Warren Moon defends Cam Newton

Quarterback Cam Newton has come under fire this season as he and the Carolina Panthers have struggled. Hall of Famer Warren Moon says the second-year player is getting too much of the blame and claims there's a troubling racial undertone to the criticism.

"I think a lot of this is because so many people want to say 'I told you so' about him but couldn't because he was so good last year," Moon told Yahoo! Sports. "I think people are overreacting. How can he be a bust? He just had one of the great years a rookie has ever had, and now he can't play? Come on."

Newton has been a target of particular criticism for the visible frustration he sometimes shows during games and in his postgame news conferences. Panthers receiver Steve Smith even publicly criticized Newton for sulking on the sidelines during Carolina's lopsided loss to the Giants in Week 3.

Moon, however, said he is especially concerned because when Newton's demeanor is compared to that of other quarterbacks, it's often to other black quarterbacks.

"I heard somebody compare him to Vince Young. It's the same old crap -- it's always a comparison of one black to another black. I get tired of it. I get tired of defending it," Moon told the website.

"If you want to compare him to someone because of his demeanor, compare him to Jay Cutler. There are a lot of guys who whine and moan. Cam's not biting anybody's head off or pushing his linemen (as the Bears quarterback did during a Week 2 loss to the Panthers). He's just disgruntled, and not handling losing well, because, think about it, he basically didn't lose in college," Moon continued.

"I don't think Cam's as bad as Cutler, because Cutler looks like he doesn't give a damn sometimes, or he's yelling and cussing at someone. Cam, he just looks down when they're losing."

Moon, in an interview with ESPN's "SportsCenter" on Wednesday, clarified his comments.

"I think race is a little bit strong. I think stereotype is a little bit more of what I was talking about," Moon told ESPN. "If we're in a day and age when all quarterbacks are supposed to be equal, why can't we start comparing quarterback to quarterback, not just black to black and white to white?

Moon said the quarterback Newton is most comparable to is Ben Roethlisberger, but the Steelers quarterback doesn't run as well as Newton.

"I would compare those two as far as their gifts," he said.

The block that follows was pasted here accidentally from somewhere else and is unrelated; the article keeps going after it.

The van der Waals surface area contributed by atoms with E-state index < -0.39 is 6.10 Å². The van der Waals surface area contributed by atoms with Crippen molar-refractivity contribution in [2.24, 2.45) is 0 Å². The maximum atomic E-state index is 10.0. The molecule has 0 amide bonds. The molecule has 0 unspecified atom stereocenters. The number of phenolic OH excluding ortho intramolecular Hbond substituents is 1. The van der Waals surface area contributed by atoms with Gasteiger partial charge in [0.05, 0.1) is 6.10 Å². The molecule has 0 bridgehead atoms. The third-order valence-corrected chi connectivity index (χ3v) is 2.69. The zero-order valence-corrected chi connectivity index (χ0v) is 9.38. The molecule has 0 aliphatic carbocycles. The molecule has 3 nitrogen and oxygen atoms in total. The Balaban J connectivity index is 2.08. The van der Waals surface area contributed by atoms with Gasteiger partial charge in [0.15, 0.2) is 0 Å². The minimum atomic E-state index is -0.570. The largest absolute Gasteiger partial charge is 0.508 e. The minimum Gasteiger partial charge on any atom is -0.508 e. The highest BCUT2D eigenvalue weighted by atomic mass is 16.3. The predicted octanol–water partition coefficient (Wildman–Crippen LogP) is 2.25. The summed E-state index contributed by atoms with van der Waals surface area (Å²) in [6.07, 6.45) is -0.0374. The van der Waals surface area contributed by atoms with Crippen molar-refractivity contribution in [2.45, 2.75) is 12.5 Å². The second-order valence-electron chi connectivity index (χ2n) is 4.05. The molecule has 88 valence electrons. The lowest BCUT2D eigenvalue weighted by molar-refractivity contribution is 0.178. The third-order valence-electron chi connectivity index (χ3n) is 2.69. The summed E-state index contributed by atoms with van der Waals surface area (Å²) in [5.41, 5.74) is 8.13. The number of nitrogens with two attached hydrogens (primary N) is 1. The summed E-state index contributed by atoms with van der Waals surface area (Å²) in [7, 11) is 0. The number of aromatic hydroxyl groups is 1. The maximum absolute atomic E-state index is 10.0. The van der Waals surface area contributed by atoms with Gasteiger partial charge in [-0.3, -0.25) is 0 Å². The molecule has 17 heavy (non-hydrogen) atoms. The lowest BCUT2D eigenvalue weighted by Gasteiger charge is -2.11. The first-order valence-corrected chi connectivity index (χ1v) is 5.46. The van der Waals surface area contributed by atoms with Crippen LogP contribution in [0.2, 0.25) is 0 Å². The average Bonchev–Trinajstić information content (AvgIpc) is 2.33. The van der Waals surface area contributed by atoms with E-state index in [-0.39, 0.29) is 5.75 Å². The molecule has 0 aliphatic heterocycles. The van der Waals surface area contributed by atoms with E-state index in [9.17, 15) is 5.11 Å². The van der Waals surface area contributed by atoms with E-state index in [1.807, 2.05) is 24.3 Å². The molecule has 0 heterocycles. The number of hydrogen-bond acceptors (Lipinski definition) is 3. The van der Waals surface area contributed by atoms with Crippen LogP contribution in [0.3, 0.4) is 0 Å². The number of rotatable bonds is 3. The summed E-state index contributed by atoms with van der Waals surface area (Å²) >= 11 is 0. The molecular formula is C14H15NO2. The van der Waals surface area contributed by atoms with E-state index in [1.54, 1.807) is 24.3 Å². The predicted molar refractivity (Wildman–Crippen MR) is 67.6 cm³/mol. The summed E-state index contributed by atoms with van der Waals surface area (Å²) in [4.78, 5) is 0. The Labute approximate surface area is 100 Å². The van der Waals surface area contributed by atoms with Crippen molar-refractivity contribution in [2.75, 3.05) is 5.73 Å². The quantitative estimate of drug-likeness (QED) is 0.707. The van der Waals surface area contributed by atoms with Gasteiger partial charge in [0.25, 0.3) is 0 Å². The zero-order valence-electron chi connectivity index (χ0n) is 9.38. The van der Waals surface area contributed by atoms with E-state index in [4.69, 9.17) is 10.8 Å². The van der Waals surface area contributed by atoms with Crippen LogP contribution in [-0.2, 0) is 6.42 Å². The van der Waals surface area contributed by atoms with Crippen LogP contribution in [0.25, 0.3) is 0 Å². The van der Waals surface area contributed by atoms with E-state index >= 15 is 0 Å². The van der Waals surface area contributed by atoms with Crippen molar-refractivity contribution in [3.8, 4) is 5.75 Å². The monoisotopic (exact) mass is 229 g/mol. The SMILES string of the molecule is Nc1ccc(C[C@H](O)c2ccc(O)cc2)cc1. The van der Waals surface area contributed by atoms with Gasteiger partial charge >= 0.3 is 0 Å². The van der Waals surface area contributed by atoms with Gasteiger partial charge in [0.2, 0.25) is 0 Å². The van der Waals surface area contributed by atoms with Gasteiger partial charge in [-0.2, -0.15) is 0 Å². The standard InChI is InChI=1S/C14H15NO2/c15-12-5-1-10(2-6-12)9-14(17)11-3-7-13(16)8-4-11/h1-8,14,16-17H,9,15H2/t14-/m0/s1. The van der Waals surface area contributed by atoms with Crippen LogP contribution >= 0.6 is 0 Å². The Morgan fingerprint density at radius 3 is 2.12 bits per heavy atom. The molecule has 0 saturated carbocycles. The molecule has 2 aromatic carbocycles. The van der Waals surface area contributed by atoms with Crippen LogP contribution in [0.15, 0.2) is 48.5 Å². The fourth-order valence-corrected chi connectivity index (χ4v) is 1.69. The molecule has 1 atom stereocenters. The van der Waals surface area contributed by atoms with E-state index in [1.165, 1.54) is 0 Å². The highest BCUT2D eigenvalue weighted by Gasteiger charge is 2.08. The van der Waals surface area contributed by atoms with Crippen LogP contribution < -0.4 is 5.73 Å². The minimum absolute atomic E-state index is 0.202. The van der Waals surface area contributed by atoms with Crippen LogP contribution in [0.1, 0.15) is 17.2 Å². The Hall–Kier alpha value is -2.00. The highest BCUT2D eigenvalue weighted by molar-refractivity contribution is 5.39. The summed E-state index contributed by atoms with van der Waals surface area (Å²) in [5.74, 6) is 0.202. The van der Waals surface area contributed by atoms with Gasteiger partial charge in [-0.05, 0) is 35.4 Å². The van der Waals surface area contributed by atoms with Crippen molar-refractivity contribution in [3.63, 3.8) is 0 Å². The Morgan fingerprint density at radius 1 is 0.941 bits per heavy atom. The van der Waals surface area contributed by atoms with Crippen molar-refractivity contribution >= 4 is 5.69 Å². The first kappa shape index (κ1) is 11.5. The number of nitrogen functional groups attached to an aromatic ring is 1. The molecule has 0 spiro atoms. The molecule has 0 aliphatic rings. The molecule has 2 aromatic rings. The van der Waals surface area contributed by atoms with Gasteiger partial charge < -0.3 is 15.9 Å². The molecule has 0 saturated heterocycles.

Newton had a checkered college career before the Panthers made him the No. 1 overall draft pick in 2011. He was reportedly facing possible expulsion from the University of Florida -- he attended the school for two years, playing in one game in the Gators' BCS national championship season of 2008 -- for academic cheating, when he transferred to a junior college in Texas in spring 2009. From there, he signed with Auburn and had an outstanding, Heisman Trophy-winning season and led the Tigers to the national championship.

But Newton's time with Auburn was not without controversy. His eligibility came into question before the 2011 SEC title game, when it was revealed his father and a former Mississippi State player asked MSU for between $120,000 and $180,000 to play for that school out of junior college. Newton was cleared of any wrongdoing by the NCAA.

The Panthers are off to an NFC-worst 1-5 start that triggered the firing of general manager Marty Hurney on Monday. Moon said it's not Newton's fault that Hurney was fired.

"He's not picking the players. He's not playing defense. He's not calling the plays," Moon told the website.

Moon also criticized Panthers offensive coordinator Rob Chudzinski for changing the team's offense in a way that might hinder Newton's development. While Newton played in more of a pro-style offense last season, the Panthers, according to Moon, have switched to more of the read-option, which Newton ran at Auburn, and "it's backfiring."

Newton's quarterback rating ranks 23rd in the league, and there are 27 QBs who have thrown more touchdown passes than he has at this point of the season. Newton has just five touchdown passes -- with six interceptions -- and three rushing scores, one season after throwing for 21 touchdowns and running for 14 more. He is ranked 25th in ESPN's quarterback rankings with a Total QBR of 44.3.

After Sunday's loss, he said he was going to "bring in a suggestion box" to try to find the answers to the Panthers' offensive woes.

Moon told Yahoo! that he plans to talk to Newton to "find out where his mind is."

"He'll fight through it. We're not even at the halfway point of the season yet, and everybody's throwing in the towel," he told the website. "He just doesn't like losing. Is that bad? No, but you can't show it -- not in this era where there's so much television coverage. You can't have a bad moment on the sidelines anymore. But if that's the worst thing he does, he's fine. That's fixable."

In a conference call with Chicago reporters ahead of the Panthers' game this week with the Bears, Newton said he hadn't heard about Moon's comments.

"I haven't heard anything that he's said, but obviously Warren is a person I go to and learn toward for guidance with leadership on the field and off the field," he said. "You know he's an avid person I might go to each and every day. I haven't heard the remarks that he's said but when it come to race and this game, I don't think there is none at all. But I'm just going to continue to do the things that got me up unto this point and just try to focus on trying to win a football game."

As for his critics, Newton said, "I just keep living life."

"I understand I'm not perfect. I'm striving to be great," he said. "Whatever people may think or whatever other people might criticize me on, I take it for what it's worth but continue to try and make myself better each and every opportunity I get."

ESPNChicago.com's Jeff Dickerson contributed to this report.